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Scarification and/or branding? Experiences?
Topic Rating: +3 (3 votes) 
September 16, 2011
9:23 pm
DutchessOfNill
Wenatchee, WA
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I'm in the process of choosing my first scarification piece, but I'm not sure if I should choose to go the branding or cutting route.  Can anyone please share with me their opinions of both cutting and branding (pro's and con's) and your experience while obtaining the piece and during the healing period.

September 17, 2011
6:42 am
Oakbear
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It really depends on what sort of design and effect you are after. Do you have ideas about design, placement, size, and what you'd like to to look like healed?

Branding tends to be less precise, in that it spreads, but can raise better.

"The individual has always had to struggle to keep from being overwhelmed by the tribe. If you try it, you will be lonely often, and sometimes frightened. But no price is too high to pay for the privilege of owning yourself." - Nietzsche
September 21, 2011
1:07 pm
apathos
St. Louis, Mo
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I've always gotten cuttings because it can make more fine detail as the scar is alot less likely to spread out from the cut whereas with a burn the burn spreads under the skin and it's more chaotic to control.  To me the ritual of doing the aftercare is what I like about scars.  What are you wanting to get?

September 24, 2012
12:25 pm
Sommersett
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I have about 100 inches of brands on my body and a few cuttings.  Yes, brands do spread and the rule of thumb is 3 times the width of whatever the thickness of the metal you are using is.  I only have experience with "drag method" and "strike method" which are considered pretty rustic and old school.  I do want some ECU work and it is totally on my list of mods to get!!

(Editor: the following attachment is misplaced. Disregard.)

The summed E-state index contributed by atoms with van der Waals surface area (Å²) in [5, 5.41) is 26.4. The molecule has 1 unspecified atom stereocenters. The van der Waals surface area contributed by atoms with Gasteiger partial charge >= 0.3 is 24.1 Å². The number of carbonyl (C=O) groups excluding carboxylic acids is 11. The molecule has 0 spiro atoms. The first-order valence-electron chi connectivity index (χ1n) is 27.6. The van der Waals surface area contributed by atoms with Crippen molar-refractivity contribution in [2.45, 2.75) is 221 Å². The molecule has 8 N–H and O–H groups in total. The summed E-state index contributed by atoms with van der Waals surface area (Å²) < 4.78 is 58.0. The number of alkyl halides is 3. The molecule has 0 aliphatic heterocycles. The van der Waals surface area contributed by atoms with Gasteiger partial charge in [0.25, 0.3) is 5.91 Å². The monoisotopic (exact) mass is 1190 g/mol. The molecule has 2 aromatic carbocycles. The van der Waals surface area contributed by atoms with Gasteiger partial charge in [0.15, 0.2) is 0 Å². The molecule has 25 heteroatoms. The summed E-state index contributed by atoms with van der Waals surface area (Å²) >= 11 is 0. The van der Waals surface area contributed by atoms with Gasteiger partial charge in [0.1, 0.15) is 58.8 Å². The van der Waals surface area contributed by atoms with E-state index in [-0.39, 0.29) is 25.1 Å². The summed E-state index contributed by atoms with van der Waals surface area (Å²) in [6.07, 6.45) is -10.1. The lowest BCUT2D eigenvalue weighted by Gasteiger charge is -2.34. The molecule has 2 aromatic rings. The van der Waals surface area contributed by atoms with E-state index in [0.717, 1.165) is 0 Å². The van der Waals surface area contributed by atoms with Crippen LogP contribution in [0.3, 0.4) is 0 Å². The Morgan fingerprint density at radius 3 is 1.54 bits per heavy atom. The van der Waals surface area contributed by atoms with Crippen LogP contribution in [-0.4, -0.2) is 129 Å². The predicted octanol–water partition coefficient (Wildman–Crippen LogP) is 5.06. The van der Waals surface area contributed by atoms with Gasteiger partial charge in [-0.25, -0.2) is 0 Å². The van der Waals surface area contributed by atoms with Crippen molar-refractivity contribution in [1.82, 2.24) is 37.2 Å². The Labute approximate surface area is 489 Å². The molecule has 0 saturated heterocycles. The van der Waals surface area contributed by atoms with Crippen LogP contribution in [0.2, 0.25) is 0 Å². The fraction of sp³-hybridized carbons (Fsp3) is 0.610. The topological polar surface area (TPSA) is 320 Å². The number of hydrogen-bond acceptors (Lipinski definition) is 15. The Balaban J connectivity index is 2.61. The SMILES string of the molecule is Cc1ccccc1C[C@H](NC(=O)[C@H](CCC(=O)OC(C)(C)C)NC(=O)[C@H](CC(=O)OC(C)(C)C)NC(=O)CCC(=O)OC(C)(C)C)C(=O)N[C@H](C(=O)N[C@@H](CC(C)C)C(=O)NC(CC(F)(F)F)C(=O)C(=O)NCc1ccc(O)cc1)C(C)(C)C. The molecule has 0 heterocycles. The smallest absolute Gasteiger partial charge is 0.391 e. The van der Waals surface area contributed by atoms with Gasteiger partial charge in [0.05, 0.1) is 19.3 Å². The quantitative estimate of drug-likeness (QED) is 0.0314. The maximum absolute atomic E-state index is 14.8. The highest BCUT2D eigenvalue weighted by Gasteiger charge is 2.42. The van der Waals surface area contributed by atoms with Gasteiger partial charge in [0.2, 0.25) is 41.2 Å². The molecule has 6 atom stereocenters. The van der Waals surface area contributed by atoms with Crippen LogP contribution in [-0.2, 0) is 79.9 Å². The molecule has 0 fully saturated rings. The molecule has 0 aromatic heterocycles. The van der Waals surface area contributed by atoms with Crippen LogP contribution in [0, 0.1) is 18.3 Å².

None of my brands are raised.  I do heal fast and well. 

I personally like branding better than cutting because the "grain of skin" is not an issue with branding like it is in cutting.  Branding does not bleed, so it you want to bleed then cutting is the way to go.  If you are going for a pattern or shape, the skin will heal differently in the different directions you cut.  As I understand it, this is normal and happens to everyone.  Cuts can also be messy to heal.  Brands scab immediately.

Which brings me to the reason for my post here.  I was reading a thread several days ago and I don't remember what the title was (it was old) and I noticed that SasQuatch9585 said something about brands being "open" and difficult to heal.  THIS IS NOT MY EXPERIENCE.  Burning the skin makes it cauterize which is sealing it off and eliminating the risk of germs or bacteria entering. 

Did you get a scarification piece yet? 

Anybody have experience with this?

Everyone has something to say about the Mona Lisa until you're standing in front of it speechless.
September 25, 2012
3:24 am
KristenAtkinson0
South Korea
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I have a large scarification piece on my thigh, and I love it! It's not really raised that well, but the detail stayed.

Healing was difficult but if you kept with the cleaning routine, there's no way to mess up.

September 25, 2012
9:19 am
Oakbear
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I think in terms of healing branding the infection risk is fairly low due to scabbing, although bear in mind it can crack and leave an open wound.

I wonder what SasQuatch was referring to is healing a branding using agitation during after care. This essentially keeps it open and encourages the tissue to granulate and thus produce a raised scar. This of course means there is some risk as you have an open wound, and it needs managing carefully.